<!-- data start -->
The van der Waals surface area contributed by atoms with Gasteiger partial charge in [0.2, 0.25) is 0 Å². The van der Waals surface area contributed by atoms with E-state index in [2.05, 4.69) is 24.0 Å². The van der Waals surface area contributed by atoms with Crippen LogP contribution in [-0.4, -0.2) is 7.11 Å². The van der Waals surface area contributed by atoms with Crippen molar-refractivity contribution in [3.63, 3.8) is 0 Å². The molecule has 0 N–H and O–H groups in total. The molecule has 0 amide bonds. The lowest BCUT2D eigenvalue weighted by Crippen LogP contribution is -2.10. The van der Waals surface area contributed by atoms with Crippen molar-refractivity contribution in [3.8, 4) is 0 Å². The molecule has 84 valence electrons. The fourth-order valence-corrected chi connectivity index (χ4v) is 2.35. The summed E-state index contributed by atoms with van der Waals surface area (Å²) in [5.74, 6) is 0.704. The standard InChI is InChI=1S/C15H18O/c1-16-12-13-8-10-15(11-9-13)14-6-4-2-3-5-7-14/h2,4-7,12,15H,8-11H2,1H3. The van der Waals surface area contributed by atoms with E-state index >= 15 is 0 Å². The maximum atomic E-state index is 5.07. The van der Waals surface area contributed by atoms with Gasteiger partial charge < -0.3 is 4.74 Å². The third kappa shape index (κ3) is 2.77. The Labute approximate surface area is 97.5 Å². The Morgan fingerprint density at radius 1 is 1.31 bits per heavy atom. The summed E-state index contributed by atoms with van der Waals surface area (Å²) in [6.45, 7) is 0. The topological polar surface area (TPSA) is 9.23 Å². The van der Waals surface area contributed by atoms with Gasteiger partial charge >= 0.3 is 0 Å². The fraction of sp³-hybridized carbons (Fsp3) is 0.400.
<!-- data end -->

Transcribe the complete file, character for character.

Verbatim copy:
The van der Waals surface area contributed by atoms with Gasteiger partial charge in [0.2, 0.25) is 0 Å². The van der Waals surface area contributed by atoms with E-state index in [2.05, 4.69) is 24.0 Å². The van der Waals surface area contributed by atoms with Crippen LogP contribution in [-0.4, -0.2) is 7.11 Å². The van der Waals surface area contributed by atoms with Crippen molar-refractivity contribution in [3.63, 3.8) is 0 Å². The molecule has 0 N–H and O–H groups in total. The molecule has 0 amide bonds. The lowest BCUT2D eigenvalue weighted by Crippen LogP contribution is -2.10. The van der Waals surface area contributed by atoms with Crippen molar-refractivity contribution in [3.8, 4) is 0 Å². The molecule has 84 valence electrons. The fourth-order valence-corrected chi connectivity index (χ4v) is 2.35. The summed E-state index contributed by atoms with van der Waals surface area (Å²) in [5.74, 6) is 0.704. The standard InChI is InChI=1S/C15H18O/c1-16-12-13-8-10-15(11-9-13)14-6-4-2-3-5-7-14/h2,4-7,12,15H,8-11H2,1H3. The van der Waals surface area contributed by atoms with E-state index >= 15 is 0 Å². The maximum atomic E-state index is 5.07. The van der Waals surface area contributed by atoms with Gasteiger partial charge < -0.3 is 4.74 Å². The third kappa shape index (κ3) is 2.77. The Labute approximate surface area is 97.5 Å². The Morgan fingerprint density at radius 1 is 1.31 bits per heavy atom. The summed E-state index contributed by atoms with van der Waals surface area (Å²) in [6.45, 7) is 0. The topological polar surface area (TPSA) is 9.23 Å². The van der Waals surface area contributed by atoms with Gasteiger partial charge >= 0.3 is 0 Å². The fraction of sp³-hybridized carbons (Fsp3) is 0.400.